Published Nov 27, 2019Sloan were Canadian legends throughout their '90s heyday. Sam Roberts reigned supreme over mid-2000s airwaves. But it's arguably the glossy, gleeful sheen of younger True North rising stars Tokyo Police Club and Hollerado that characterize much of the tone of Anyway Gang, the eponymous debut of a super-group featuring members of all four of those well-established Canucks acts.
Throughout most of these brisk and blissful nine tracks, Tokyo Police Club and Hollerado frontmen Dave Monks and Menno Versteeg, respectively, offer peppy sing-alongs aplenty and hooks gargantuan enough to clog any arena. Frequent Hollerado producer Gus Van Go, meanwhile, helms this effort, ensuring the tone glistens like the most modern of rock gems.
Take "Everybody Cries," which features earnestly shrill singing and thunderclap percussion. Its refrain about relatable weeping would be a bland platitude, if not for the sincerity in the vocal delivery (and a goofy, breathless speak-singy midway breakdown that's sure to leave the Barenaked Ladies salivating with envy). "Eyes of Green" is all the more punchy and poppy, even though its toned-down tempo renders it practically a ballad alongside most of these other speedy tracks. Then there's "Square One," an endlessly jaunty piano-laden number, and "Only You," which is put over the top by its impassioned handclaps.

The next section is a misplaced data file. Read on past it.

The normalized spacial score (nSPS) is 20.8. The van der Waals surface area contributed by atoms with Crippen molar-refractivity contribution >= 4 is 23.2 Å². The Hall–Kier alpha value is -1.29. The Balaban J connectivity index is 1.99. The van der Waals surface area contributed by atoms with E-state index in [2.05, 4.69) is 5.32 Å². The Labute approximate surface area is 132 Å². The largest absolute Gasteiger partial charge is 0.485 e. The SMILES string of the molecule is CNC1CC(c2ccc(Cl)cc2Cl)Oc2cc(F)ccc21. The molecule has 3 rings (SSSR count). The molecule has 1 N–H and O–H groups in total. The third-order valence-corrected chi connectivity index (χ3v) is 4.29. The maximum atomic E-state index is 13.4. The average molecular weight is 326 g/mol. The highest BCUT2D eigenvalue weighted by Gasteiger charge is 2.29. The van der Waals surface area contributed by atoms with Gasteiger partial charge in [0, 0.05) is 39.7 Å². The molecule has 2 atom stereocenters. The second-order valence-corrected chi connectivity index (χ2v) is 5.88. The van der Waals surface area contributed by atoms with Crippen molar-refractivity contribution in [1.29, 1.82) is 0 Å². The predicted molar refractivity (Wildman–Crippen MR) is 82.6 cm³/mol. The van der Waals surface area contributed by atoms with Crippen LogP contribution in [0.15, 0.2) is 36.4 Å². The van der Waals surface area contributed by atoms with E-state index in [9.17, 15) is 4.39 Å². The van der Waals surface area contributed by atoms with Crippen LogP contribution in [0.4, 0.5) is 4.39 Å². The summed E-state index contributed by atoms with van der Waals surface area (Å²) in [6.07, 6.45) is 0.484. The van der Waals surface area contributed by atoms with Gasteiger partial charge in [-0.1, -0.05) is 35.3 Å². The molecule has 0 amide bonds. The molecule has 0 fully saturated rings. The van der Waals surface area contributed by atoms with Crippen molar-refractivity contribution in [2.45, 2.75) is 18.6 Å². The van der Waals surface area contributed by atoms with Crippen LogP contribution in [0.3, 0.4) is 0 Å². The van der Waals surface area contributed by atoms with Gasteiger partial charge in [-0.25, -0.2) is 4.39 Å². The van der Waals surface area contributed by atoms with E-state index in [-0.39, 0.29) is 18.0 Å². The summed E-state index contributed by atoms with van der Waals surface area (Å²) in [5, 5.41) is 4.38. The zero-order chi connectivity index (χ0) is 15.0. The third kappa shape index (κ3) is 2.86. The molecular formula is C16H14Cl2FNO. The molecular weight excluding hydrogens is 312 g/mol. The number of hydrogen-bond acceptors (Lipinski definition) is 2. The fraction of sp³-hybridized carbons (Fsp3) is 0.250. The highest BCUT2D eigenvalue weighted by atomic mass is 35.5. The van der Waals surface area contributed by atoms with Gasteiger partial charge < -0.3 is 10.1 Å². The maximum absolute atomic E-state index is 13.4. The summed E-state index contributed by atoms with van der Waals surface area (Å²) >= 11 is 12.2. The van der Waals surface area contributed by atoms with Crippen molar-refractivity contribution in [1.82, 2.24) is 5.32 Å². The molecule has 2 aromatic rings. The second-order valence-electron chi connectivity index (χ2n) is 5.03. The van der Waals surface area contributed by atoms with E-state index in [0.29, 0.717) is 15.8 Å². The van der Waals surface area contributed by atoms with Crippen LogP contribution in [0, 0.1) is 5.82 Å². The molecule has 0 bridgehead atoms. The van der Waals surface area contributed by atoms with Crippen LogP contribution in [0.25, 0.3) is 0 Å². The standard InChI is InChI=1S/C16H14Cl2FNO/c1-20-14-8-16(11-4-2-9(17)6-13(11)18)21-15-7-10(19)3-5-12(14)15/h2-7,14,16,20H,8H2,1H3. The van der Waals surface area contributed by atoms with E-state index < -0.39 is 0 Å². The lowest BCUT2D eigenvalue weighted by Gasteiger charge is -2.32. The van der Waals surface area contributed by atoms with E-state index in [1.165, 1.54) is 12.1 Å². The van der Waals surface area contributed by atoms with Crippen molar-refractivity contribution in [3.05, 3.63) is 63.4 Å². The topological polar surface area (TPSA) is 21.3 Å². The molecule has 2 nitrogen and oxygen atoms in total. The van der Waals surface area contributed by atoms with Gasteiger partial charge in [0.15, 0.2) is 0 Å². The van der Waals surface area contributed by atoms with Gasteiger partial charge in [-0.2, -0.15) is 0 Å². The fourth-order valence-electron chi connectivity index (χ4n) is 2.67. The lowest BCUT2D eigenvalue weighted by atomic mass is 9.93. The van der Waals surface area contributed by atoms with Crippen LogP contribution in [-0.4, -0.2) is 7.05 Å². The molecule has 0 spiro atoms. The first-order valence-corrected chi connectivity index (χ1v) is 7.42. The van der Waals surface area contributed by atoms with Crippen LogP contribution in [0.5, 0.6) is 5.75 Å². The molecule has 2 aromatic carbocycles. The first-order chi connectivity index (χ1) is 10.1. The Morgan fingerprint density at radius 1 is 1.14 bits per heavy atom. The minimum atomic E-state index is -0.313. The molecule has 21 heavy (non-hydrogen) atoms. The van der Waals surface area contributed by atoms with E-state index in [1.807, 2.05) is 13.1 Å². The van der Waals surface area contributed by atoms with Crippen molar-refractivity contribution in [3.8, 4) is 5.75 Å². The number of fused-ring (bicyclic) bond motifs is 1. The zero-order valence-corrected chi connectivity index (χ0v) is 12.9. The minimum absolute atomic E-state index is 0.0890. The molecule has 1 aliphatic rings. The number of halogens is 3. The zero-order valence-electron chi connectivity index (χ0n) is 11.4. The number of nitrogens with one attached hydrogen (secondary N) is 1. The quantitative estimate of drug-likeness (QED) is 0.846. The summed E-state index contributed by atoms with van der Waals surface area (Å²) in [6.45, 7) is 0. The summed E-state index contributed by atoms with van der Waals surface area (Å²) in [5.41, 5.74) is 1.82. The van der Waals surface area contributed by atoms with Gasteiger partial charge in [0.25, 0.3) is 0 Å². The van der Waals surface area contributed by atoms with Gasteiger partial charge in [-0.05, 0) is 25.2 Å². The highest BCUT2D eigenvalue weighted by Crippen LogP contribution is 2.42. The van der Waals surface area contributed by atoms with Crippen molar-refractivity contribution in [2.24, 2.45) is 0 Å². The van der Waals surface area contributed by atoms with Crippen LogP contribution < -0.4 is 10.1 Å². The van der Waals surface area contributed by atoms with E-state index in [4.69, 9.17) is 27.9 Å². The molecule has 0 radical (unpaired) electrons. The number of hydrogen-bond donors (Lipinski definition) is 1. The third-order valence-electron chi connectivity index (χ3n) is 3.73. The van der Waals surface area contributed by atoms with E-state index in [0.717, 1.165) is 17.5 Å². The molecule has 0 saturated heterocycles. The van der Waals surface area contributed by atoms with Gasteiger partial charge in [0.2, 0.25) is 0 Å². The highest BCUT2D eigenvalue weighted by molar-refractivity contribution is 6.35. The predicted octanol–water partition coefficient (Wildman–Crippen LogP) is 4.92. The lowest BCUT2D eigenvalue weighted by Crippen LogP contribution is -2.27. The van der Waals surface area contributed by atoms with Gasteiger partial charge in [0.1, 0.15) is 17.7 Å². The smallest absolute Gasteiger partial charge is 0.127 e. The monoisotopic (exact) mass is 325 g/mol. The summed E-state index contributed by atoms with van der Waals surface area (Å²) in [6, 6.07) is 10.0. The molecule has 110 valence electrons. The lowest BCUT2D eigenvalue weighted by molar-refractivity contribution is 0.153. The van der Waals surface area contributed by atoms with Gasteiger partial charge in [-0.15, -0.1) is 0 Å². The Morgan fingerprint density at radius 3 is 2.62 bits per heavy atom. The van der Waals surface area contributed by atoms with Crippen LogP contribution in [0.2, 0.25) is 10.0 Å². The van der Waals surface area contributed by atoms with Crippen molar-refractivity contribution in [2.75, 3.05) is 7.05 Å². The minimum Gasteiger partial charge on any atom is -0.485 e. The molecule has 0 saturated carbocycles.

Roberts and Sloan's Chris Murphy — the relative elders in this supergroup foursome — are, of course, no strangers to radio-ready hooks. But their comparatively stripped-back pedigree makes for a jarring juxtaposition on production more typically associated with young bucks Monks and Versteeg. Regardless, the veteran rockers have a blast with that slickly trendy backdrop, bellowing and soloing along with youthful abandon, especially on the respective stadium rafter shaking opener and closer "Big Night" and "Lost Boy." So, yes, the Anyway Gang are a disparate crew, but that just makes for a uniquely fun combination. (Royal Mountain Records)